Short puts, collateral requirements

by Michael Thomsett

Continuing the discussion of short puts, one matter often overlooked in the discussion is the collateral discussion. The idea of “margin trading” has different meanings for short options than for trading stock. For options, margin is not only a vehicle for trading; it also refers to the collateral required in order to execute an uncovered… [READ MORE]

Short puts, the risk factor

by Michael Thomsett

In the previous article, the benefits of short puts were described. A fairly safe strategy, market risk for uncovered puts is identical to market risk of covered calls. Also like covered calls, there is a specific risk involved. To avoid the worst aspect of risk, avoid having open short calls that do not expire until… [READ MORE]

Short puts, the overlooked strategy

by Michael Thomsett

Traders, even those focused on the relatively low-risk covered call, all too often overlook the great advantages of the uncovered put. This is not a high-risk strategy. The market risk is identical to that of the covered call. In this and the next three articles, the short put is analyzed and compared. This article focuses… [READ MORE]

5-Part Test For Opening Covered Calls

by Michael Thomsett

Covered calls are considered universally safe. They create profits from option premium, capital gains and dividends. Some traders believe the covered call is so safe that it can be opened at any time. This is flawed thinking. If the stock price falls below your net basis, you have a paper loss. (Net basis is the… [READ MORE]

Covered Calls – Picking The Best Strikes And Expirations

by Michael Thomsett

When you write covered calls, you can produce greater profits by writing six two-month covered calls per year, than you will realize writing one 12-month covered call per year. Time decay for further-out options is quite slow, so writing options more than few months away is equal to lost time. Based solely on option premium… [READ MORE]

A reexamination of risk

by Michael Thomsett

  The inevitable question every options trader faces: “Is it high risk?” In evaluating a strategy, traders tend to put the risk label on everything. However, it examining the attributes that increase or decrease risk, the test should not be based on a trade’s attributes but on the situation. The chart of is used… [READ MORE]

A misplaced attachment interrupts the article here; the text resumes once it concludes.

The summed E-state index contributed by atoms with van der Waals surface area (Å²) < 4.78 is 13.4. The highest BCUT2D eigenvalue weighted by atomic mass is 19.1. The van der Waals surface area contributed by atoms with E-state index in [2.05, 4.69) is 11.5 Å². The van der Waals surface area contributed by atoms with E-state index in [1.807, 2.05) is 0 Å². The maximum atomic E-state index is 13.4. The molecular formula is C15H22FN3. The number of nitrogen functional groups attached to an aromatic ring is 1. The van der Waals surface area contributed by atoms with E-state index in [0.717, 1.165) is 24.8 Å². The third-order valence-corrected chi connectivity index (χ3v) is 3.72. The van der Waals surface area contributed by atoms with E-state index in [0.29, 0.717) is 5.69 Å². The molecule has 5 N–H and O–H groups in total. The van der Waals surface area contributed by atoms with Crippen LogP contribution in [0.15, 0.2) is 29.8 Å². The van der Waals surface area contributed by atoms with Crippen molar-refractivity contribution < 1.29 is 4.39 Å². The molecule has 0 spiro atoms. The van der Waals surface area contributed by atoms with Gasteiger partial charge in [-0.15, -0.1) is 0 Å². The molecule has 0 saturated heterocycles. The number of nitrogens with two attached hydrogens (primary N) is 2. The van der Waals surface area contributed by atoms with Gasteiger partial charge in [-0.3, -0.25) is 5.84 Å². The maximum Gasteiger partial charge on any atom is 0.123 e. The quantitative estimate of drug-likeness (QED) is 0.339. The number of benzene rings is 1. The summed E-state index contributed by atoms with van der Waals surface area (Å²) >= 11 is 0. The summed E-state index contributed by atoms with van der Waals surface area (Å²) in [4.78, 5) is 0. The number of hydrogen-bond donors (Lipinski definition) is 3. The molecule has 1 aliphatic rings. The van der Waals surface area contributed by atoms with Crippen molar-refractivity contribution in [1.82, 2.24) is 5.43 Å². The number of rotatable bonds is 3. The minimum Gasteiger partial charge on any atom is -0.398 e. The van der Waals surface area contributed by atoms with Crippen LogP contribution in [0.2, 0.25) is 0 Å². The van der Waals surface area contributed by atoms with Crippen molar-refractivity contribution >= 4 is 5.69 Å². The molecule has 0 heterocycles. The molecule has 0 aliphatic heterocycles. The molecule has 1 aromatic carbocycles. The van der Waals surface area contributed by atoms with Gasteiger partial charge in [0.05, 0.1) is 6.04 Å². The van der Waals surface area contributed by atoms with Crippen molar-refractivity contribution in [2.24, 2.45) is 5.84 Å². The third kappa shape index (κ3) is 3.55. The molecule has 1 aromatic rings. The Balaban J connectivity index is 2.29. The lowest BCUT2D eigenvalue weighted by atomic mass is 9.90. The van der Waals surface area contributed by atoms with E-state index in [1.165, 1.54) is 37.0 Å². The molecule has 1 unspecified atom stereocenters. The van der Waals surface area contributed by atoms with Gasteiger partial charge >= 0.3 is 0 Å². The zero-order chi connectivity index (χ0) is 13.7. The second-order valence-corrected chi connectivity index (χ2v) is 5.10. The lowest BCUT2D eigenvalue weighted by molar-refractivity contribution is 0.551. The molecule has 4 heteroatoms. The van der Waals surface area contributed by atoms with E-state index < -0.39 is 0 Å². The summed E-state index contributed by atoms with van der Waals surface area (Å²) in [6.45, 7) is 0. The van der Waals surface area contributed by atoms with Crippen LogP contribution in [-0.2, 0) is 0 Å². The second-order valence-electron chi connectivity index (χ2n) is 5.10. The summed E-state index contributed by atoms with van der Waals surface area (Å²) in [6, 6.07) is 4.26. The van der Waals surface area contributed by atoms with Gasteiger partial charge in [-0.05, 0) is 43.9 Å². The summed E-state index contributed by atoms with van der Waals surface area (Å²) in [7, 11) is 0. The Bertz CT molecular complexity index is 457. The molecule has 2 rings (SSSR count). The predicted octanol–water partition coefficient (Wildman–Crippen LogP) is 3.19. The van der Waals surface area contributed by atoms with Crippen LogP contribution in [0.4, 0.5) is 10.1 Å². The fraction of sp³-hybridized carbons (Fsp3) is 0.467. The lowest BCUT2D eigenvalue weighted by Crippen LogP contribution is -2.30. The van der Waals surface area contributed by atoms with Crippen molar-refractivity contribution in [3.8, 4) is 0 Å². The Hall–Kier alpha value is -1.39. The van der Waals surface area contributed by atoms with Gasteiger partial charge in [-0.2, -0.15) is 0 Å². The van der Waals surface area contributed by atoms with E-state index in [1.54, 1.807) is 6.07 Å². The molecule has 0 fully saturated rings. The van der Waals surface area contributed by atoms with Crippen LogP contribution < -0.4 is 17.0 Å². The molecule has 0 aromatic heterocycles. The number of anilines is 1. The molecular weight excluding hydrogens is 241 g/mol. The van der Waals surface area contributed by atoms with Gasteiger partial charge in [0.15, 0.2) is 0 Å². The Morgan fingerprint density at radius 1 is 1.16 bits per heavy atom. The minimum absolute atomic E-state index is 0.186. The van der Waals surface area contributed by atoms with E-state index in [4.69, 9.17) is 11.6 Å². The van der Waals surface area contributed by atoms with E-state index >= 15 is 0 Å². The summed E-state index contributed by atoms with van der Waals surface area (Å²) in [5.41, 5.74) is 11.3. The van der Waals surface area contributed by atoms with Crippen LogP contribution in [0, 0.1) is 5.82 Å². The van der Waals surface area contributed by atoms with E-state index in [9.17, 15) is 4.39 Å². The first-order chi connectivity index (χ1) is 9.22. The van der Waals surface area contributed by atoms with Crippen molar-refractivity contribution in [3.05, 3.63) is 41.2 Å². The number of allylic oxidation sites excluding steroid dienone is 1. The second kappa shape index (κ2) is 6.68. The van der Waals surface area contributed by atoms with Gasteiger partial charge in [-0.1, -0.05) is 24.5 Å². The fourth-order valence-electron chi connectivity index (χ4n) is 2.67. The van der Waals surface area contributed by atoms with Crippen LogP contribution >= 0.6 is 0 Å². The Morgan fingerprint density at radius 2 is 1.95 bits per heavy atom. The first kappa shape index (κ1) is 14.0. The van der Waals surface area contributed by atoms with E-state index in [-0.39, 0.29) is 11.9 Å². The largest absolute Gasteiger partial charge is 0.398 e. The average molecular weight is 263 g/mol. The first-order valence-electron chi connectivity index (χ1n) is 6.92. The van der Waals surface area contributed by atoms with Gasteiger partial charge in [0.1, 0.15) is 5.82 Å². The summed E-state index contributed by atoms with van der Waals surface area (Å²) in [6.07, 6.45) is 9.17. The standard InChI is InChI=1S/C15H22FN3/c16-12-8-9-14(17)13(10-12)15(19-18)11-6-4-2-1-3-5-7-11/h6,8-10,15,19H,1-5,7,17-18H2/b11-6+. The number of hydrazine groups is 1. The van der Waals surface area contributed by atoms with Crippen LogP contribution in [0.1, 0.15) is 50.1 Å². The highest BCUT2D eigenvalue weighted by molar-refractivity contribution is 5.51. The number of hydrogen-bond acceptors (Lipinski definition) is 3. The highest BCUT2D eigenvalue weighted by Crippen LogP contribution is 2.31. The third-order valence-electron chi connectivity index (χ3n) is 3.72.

Divergent bars

by Michael Thomsett

The “divergent bar” is any directional session moving opposite the current trend. As a reversal day, it signals a likely change from bullish to bearish, or from bearish to bullish. As a general rule, expect to see the day’s session open at a gap from the previous day, but to close within the range of… [READ MORE]

The “OOPS signal” trade

by Michael Thomsett

The “OOPS signal” was developed by trader and author Larry Williams. It was named for the all too common experience among traders, upon discovering that “Oops, we lost.” The system is programmed to create more profits than losses. So when the market opens lower than the previous day’s close, a trader places a buy-stop order… [READ MORE]

Options: Contrarian Ideas and Timing Of Trades

by Michael Thomsett

No matter how expertly you are able to time entry and exit in option positions, you face one specific risk not often raised or discussed: the risk of doing too much, too soon, and for the wrong reasons. This action arises any time an underlying price moves too quickly in one direction. Even though the… [READ MORE]

5 Ways To Compare Naked Puts And Covered Calls

by Michael Thomsett

Everyone has heard that writing naked or uncovered options is extremely high risk. This is not necessarily true. The covered call is risky because a stock’s value can fall below the net basis (cost of stock less premium received for the call). But when it comes to the naked put, it’s a different story. The… [READ MORE]

Load More

Sign up for e-mail updates

Follow us and we will keep you posted

Sign Up
Select a Program

Based on your experience and time available to trade, we offer four opportunities to learn how to earn.

Compare Plans